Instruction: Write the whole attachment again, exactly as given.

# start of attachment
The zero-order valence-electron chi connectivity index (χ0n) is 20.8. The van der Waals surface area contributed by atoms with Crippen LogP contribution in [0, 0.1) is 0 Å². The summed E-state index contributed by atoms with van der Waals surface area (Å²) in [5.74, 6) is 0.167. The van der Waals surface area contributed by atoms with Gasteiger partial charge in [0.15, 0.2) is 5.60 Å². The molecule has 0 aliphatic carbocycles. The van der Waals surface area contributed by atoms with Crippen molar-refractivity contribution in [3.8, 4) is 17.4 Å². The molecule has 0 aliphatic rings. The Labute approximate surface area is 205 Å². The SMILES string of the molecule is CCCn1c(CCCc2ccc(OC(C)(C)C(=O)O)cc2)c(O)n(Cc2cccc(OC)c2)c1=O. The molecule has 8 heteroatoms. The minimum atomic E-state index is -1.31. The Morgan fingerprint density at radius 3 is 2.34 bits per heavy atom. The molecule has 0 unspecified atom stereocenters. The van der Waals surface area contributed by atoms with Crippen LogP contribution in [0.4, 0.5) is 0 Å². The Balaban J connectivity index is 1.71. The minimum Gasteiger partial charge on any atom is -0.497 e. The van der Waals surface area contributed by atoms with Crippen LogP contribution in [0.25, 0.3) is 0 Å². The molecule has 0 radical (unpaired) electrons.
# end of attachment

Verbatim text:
The zero-order valence-electron chi connectivity index (χ0n) is 20.8. The van der Waals surface area contributed by atoms with Crippen LogP contribution in [0, 0.1) is 0 Å². The summed E-state index contributed by atoms with van der Waals surface area (Å²) in [5.74, 6) is 0.167. The van der Waals surface area contributed by atoms with Gasteiger partial charge in [0.15, 0.2) is 5.60 Å². The molecule has 0 aliphatic carbocycles. The van der Waals surface area contributed by atoms with Crippen molar-refractivity contribution in [3.8, 4) is 17.4 Å². The molecule has 0 aliphatic rings. The Labute approximate surface area is 205 Å². The SMILES string of the molecule is CCCn1c(CCCc2ccc(OC(C)(C)C(=O)O)cc2)c(O)n(Cc2cccc(OC)c2)c1=O. The molecule has 8 heteroatoms. The minimum atomic E-state index is -1.31. The Morgan fingerprint density at radius 3 is 2.34 bits per heavy atom. The molecule has 0 unspecified atom stereocenters. The van der Waals surface area contributed by atoms with Crippen LogP contribution in [0.4, 0.5) is 0 Å². The Balaban J connectivity index is 1.71. The minimum Gasteiger partial charge on any atom is -0.497 e. The van der Waals surface area contributed by atoms with Crippen LogP contribution in [0.25, 0.3) is 0 Å². The molecule has 0 radical (unpaired) electrons.